Germans have voiced shock at the suspected far-right murder of a pro-migrant official, fuelling debate Tuesday on whether the country has failed to take seriously a rising threat from neo-Nazis.
Prosecutors on Monday said they suspected an extremist motive in the assassination-style shooting of Kassel city administration chief Walter Luebcke, 65, on June 2.
A suspect identified as Stephan E., 45, is in custody, with prosecutors saying he has multiple links to the far-right scene.
If the motive is confirmed, the murder would be post-war Germany’s first killing of a politician by a far-right perpetrator.
Interior Minister Horst Seehofer, who called the killing an “alarm bell” for Germany, acknowledged Tuesday that “right-wing extremism is a significant and serious danger for our society.”
For the left-leaning Taz daily, the case “must be a turning point.”
“We must speak about far-right terror, and in a very different way than before,” it warned, stressing that words must also be backed up by action to counter the threat.
“We need a rigorous procedure against right-wing militants and their structures – and also against the digital mob and the verbal lashing from (Islamophobic movement) Pegida to (the far-right party) AfD.”
A politician's suspected murder by a far-right extremist is a "warning signal to us all," says German Interior Minister Horst Seehofer. Federal authorities are investigating the shooting death of Walter #Lübcke. pic.twitter.com/sibaaMo7lB
— DW Politics (@dw_politics) June 18, 2019
Markus Nierth, who had quit his voluntary mayor post in a village after receiving threats from the far-right over his pro-migrant stance, told the daily Berliner Zeitung the killing revived memories of the weeks and months both he and his wife spent in fear.
“‘We’ll get you at some point’ – that’s the message of this case,” he said.
Nierth warned that politicians who call for “more understanding for the right-wing” fringes need to wake up.
“In Walter Luebcke, a key inhibition threshold has been crossed. Suspected far-right terrorists have now done what they have dreamt about for years in their perverse fantasies of violence.”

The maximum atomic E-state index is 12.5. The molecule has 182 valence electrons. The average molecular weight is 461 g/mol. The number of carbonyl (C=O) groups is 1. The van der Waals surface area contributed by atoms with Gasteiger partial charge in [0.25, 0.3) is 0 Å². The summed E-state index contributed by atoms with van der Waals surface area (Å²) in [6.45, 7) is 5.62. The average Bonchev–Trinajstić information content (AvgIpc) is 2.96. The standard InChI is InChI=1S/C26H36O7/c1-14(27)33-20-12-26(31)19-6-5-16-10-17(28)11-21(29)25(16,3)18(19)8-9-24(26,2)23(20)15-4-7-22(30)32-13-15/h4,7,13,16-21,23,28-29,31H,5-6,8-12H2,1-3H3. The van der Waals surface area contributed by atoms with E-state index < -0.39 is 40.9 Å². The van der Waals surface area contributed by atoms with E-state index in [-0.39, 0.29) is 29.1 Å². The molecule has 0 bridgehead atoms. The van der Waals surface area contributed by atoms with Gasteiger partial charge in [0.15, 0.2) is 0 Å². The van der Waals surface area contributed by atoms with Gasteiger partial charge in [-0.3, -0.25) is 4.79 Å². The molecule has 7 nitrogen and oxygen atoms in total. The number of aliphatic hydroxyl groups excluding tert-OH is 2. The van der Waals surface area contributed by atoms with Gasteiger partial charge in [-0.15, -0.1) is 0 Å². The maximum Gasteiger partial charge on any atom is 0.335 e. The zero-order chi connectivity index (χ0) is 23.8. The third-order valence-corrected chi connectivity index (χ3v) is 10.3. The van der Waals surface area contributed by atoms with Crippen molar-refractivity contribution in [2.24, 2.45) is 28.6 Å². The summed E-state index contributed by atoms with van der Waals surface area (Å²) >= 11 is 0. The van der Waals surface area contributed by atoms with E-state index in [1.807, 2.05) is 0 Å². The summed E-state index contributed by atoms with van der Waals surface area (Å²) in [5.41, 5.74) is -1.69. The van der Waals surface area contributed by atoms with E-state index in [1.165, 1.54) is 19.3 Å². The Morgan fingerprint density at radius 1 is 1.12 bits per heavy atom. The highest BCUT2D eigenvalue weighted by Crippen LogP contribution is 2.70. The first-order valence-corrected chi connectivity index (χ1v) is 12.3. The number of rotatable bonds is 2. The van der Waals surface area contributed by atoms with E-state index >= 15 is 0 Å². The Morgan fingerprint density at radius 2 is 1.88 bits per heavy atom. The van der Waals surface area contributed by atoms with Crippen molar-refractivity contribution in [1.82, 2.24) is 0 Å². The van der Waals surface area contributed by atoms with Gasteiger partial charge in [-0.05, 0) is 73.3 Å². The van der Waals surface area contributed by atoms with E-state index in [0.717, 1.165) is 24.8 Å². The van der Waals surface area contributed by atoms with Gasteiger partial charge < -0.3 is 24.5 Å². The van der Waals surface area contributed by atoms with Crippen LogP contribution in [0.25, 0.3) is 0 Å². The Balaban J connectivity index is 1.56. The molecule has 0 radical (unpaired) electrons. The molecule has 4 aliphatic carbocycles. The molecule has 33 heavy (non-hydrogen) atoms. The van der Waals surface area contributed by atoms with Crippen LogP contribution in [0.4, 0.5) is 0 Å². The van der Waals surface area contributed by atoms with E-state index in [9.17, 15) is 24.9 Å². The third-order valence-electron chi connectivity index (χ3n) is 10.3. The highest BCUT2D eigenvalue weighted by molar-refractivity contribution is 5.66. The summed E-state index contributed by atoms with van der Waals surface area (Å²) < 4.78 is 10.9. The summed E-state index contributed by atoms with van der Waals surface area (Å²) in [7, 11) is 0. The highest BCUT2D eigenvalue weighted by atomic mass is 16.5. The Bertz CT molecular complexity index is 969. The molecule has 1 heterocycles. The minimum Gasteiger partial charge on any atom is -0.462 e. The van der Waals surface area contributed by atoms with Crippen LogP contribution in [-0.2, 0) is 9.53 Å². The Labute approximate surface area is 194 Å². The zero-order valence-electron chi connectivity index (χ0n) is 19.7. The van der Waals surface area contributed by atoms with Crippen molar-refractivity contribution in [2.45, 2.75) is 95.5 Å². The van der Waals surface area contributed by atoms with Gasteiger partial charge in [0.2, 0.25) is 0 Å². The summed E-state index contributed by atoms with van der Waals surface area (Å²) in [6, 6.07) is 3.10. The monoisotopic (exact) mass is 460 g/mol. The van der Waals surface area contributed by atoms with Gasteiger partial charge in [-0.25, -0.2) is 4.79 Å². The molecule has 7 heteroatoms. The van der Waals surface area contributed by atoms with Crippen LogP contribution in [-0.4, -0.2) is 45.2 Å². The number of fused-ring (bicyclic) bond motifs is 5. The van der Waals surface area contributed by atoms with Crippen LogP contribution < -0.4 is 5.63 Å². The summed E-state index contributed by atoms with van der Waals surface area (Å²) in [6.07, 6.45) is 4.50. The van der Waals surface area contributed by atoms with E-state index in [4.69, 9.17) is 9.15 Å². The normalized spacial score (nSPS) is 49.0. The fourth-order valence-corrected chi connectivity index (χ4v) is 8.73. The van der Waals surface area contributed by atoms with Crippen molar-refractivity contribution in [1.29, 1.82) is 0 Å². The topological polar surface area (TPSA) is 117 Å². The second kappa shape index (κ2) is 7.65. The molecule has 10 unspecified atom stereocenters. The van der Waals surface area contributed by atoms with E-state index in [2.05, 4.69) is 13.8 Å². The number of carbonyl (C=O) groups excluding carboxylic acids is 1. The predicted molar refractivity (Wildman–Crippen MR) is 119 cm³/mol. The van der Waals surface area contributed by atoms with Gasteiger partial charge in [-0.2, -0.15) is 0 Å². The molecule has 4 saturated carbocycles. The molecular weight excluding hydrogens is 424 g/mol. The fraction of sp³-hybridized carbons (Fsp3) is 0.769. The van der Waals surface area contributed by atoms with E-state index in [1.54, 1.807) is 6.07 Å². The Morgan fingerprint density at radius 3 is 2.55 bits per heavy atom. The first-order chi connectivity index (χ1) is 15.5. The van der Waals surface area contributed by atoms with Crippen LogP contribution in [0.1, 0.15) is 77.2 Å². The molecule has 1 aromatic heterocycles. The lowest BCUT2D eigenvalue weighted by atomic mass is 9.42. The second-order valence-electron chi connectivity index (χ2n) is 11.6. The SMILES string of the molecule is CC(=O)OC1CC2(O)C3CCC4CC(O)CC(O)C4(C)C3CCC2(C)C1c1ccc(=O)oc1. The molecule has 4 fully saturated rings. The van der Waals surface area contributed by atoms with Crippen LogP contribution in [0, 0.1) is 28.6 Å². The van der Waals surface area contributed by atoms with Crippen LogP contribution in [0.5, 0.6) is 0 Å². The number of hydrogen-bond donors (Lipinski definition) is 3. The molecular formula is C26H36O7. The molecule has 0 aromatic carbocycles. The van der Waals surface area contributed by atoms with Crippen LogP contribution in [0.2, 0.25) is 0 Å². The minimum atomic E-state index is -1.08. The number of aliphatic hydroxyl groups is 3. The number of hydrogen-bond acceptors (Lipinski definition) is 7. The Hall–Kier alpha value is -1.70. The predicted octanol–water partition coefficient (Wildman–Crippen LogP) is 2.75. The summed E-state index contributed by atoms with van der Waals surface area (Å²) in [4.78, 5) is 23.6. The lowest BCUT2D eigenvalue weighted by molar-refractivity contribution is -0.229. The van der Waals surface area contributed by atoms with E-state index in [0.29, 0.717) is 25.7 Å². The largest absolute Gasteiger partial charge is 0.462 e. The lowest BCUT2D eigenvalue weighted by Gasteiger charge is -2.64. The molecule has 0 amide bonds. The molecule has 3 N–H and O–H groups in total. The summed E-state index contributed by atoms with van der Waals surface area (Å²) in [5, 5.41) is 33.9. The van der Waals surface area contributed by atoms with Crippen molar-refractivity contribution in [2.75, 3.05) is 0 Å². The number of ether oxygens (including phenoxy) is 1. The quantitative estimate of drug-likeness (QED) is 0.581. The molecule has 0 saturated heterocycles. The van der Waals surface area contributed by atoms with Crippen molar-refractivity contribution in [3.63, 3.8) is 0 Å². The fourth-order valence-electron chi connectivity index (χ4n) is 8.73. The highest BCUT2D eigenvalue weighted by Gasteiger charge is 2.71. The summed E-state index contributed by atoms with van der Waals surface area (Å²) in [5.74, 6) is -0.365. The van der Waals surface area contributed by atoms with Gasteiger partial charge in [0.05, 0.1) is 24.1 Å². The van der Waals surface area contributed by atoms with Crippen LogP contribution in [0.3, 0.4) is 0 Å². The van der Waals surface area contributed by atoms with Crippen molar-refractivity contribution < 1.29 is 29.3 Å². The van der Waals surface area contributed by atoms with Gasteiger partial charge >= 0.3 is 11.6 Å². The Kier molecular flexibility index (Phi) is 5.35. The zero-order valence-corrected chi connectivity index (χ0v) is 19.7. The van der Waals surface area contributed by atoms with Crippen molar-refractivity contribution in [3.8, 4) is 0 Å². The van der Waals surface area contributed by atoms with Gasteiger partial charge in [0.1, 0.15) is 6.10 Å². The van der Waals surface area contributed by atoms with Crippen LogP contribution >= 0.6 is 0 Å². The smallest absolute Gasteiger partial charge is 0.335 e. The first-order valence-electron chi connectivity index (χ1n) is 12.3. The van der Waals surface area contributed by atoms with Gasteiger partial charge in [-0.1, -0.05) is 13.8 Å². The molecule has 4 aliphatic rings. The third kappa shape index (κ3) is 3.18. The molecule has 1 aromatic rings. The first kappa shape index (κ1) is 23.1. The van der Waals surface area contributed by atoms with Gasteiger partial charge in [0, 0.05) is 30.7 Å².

‘Hate Seeping In’
Investigators into Luebcke’s murder had initially said there was no evidence of an extremist motive, before arresting Stephan E., a former member of the neo-Nazi NPD, more than two weeks later.
Observers said the initial failure to draw a link to the far-right was chillingly reminiscent of investigations into the killings of nine Turkish and Greek-born immigrants by the far-right militant group National Socialist Underground (NSU).
Investigators into the NSU murders that took place from 2000 to 2007 were looking in the wrong direction – from seeking blood feud motives to searching for gambling debts or alleged drug deals on the part of the victims – to explain the killings.
In the Luebcke case too, “some investigators did not want to admit the obvious – that a politician was liquidated here because he stood up for Germany’s constitution,” said the Sueddeutsche Zeitung daily.
Urging action, the paper noted that the like-minded militants were openly applauding the killing on social media.
“Hate is seeping from the fringes into the middle of society.”
More than 12,000 far-right extremists across the country are rated dangerous in official statistics.
Painting a dark picture of the reaches of far-right extremism, the daily also cited several cases in which law enforcers themselves were tainted.
Some 38 investigations were under way against police officers in Hesse state over right-wing extremism issues.
In Saxony state, police were also called out after some used names of NSU perpetrators as their codenames in a deployment during a visit by Turkish President Recep Tayyip Erdogan.
“What must happen before police, prosecutors and domestic intelligence officers recognize that the most dangerous enemy is not on the left but on the right? And sometimes he is even within us,” asked Sueddeutsche.
Experts warned that the situation was very alarming, pointing the finger at the anti-migrant AfD for contributing to an atmosphere of hate.
Extremist expert Gideon Botsch estimated that the “next 12 to 18 months could be extremely dangerous.”
“The enemy has been clearly chosen – the AfD contributed to this, Pegida too. All these forces that have officially distanced themselves from violence have contributed a lot to incitement,” he said.
CDU lawmaker Michael Brand also accused the AfD of fanning the flames.
“It is true that only the hate and incitement of the last years could have made this possible,” he said.
“Anyone who doesn’t see that is blind.”
Germany’s domestic intelligence agency had said that the AfD’s “The Wing” (Der Fluegel) grouping, as well as the party’s youth organization JA, were suspected of having ties with the extremist Identitarian Movement.